Welcome back! It’s time for another episode of things that bug the hell out of James! In part one, I discussed a bit on how photographers should conduct themselves when working with models. Remember kids, only YOU can prevent Creepers! In part two (or part the second if you’re feeling whimsical), I want to talk to the models from a photographer’s viewpoint.
Models, the elusive creatures whose only job is to show up, look pretty, and vanish from our lives like flatulence in a hurricane; oh how we covet you. You become our muse, our canvas, and sometimes you become a real pain in the arse. Just like there is a separation between “Guy’s with a camera” and photographers, there is a difference between “People who like their picture taken” and models.
Surprising as it may be, being a model is more than just showing up and looking kind of nice; it actually takes hard work and talent! You are a salesperson of your image (but not in a Red-light District sort of way), and as a salesperson it is up to you to make your product look its best. Now before you start typing the hate-mail to me in your head, let me say that being a model does not mean being a certain height, weight, bust-size, or whatever. I hate the terms petite model and plus-sized model; a model is a model plain and simple. On the flip side, just because someone took your picture once and said you looked pretty doesn’t make you a model.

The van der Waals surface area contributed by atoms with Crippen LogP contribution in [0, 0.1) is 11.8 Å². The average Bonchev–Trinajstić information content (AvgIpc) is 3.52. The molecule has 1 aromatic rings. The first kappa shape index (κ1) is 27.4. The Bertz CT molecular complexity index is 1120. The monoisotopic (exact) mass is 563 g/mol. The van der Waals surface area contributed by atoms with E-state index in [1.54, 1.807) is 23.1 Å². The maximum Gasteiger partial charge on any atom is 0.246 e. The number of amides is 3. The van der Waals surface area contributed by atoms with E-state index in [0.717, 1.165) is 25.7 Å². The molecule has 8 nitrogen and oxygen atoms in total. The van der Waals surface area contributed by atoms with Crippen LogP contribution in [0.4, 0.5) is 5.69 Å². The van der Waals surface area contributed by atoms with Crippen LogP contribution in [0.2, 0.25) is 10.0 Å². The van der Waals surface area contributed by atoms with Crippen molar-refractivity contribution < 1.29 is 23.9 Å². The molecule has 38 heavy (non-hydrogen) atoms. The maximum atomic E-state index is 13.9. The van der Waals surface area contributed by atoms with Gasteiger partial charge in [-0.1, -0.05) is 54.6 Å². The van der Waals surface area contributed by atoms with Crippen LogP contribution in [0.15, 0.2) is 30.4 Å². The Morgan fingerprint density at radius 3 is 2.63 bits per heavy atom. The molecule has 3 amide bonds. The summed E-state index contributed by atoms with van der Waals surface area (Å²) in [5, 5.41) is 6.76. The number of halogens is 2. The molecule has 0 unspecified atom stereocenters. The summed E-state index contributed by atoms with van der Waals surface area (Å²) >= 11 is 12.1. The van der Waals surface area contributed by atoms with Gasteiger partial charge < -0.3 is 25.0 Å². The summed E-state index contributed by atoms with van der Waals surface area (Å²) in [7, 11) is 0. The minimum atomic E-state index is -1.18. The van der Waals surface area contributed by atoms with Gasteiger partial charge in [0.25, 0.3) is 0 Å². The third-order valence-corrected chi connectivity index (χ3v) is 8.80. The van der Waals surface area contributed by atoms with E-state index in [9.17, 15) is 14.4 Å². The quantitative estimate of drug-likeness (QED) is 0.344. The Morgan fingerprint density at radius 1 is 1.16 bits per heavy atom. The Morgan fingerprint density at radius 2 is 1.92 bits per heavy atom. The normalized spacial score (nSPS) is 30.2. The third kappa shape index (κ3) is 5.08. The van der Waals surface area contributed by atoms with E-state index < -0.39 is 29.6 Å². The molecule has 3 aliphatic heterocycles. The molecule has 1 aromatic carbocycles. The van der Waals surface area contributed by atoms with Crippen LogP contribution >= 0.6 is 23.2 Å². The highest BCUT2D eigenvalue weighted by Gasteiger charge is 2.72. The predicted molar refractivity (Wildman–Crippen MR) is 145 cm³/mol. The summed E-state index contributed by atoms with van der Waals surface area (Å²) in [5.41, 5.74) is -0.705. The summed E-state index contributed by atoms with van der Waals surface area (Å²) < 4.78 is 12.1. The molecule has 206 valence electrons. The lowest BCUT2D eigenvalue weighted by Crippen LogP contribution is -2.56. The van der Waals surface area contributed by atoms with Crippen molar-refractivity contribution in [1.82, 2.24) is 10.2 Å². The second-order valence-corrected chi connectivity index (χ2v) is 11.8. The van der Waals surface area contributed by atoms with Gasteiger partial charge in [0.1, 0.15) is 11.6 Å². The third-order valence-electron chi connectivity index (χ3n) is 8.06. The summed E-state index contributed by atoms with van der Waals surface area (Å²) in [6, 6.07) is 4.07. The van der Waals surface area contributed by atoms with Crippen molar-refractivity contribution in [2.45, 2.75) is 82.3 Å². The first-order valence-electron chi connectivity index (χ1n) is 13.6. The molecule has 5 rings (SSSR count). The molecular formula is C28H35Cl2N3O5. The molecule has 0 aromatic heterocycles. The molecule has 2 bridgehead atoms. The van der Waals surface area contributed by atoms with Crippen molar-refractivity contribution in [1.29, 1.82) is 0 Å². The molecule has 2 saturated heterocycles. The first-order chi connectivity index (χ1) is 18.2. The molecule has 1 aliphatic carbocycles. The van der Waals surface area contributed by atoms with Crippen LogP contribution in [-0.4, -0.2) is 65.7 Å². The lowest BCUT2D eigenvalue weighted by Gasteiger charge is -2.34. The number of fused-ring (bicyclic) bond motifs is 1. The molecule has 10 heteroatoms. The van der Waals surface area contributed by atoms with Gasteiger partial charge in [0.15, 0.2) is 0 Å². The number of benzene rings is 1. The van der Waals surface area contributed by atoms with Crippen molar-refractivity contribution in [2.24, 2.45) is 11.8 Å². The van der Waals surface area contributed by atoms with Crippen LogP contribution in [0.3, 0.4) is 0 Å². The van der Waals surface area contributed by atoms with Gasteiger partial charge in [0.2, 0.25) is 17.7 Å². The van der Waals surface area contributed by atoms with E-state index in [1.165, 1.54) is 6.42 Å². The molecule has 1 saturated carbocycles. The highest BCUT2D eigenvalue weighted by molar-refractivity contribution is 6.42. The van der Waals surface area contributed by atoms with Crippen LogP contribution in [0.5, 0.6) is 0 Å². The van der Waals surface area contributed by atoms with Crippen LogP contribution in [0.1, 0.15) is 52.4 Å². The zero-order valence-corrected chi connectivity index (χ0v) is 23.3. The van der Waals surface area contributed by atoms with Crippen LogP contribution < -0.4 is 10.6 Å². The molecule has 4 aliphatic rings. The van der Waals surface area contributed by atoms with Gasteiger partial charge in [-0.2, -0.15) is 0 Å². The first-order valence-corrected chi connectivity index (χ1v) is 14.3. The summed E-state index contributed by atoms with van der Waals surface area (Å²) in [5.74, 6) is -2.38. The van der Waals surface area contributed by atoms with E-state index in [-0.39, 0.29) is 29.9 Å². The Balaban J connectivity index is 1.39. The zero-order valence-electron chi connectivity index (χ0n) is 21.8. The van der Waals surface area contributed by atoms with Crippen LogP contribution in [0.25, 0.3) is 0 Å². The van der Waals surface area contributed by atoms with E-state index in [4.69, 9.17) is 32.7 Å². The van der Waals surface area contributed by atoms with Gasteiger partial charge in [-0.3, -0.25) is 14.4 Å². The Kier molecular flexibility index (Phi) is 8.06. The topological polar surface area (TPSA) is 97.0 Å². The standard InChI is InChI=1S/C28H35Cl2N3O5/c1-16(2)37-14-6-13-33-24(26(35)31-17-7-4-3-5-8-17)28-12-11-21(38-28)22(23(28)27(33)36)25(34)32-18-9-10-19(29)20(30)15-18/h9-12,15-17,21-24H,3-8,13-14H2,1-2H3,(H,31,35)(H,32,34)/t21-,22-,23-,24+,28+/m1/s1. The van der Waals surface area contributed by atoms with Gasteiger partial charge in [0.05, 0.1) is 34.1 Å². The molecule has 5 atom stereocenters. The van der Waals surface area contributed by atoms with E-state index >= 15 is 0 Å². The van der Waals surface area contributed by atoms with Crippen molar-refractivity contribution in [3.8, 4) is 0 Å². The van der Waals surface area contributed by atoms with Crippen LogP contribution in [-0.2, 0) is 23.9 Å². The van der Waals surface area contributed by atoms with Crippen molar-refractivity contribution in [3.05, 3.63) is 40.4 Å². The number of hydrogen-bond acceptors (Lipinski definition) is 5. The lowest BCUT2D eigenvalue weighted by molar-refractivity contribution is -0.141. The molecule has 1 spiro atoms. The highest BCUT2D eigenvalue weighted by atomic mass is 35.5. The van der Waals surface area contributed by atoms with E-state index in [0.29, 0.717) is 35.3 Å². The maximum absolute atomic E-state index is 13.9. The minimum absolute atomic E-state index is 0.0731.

As a photographer, there are a few things that I expect from people claiming to be models. First off, you should know the basics of posing, and you should be able to run through a series of poses without the photographer having to coach you. Second, know how to follow directions so that when the photographer does need to pose you, it doesn’t become like a bad game of Charades. Third, do not step in front of a camera without makeup. You may have perfect alabaster skin and naturally full eyelashes to the naked eye, but the camera will find all of your flaws. Most importantly of all, do not expect the photographer to “fix” you in Photoshop. Don’t wear a dress that accentuates every unflattering fold of flesh, don’t wear that hooker-pink lipstick, and don’t expect the photographer to make you look like the Queen of Shiva when in reality you look like a bag-lady. Photoshop takes a ton of time, and if you show up to one of my shoots looking like you just rolled down a rubbish heap, I’m going to send you packing. On a personal level, I am against body shaping and age regression in post-production. I have a 5 year old daughter, and I refuse to be part of the problem plaguing self-image today. I have the expertise to make you look 50 lbs. lighter and 15 years younger, but that does not mean I should do it. Everyone has a beauty inside them, and it’s my hope to find it and capture it. I will produce images of you in the most flattering way possible, but they will be of you – not a younger, fitter, idealized version of you. I have no problem working with a size 13 model, and I will make beautiful images to the best of my ability and I will proudly take credit for them.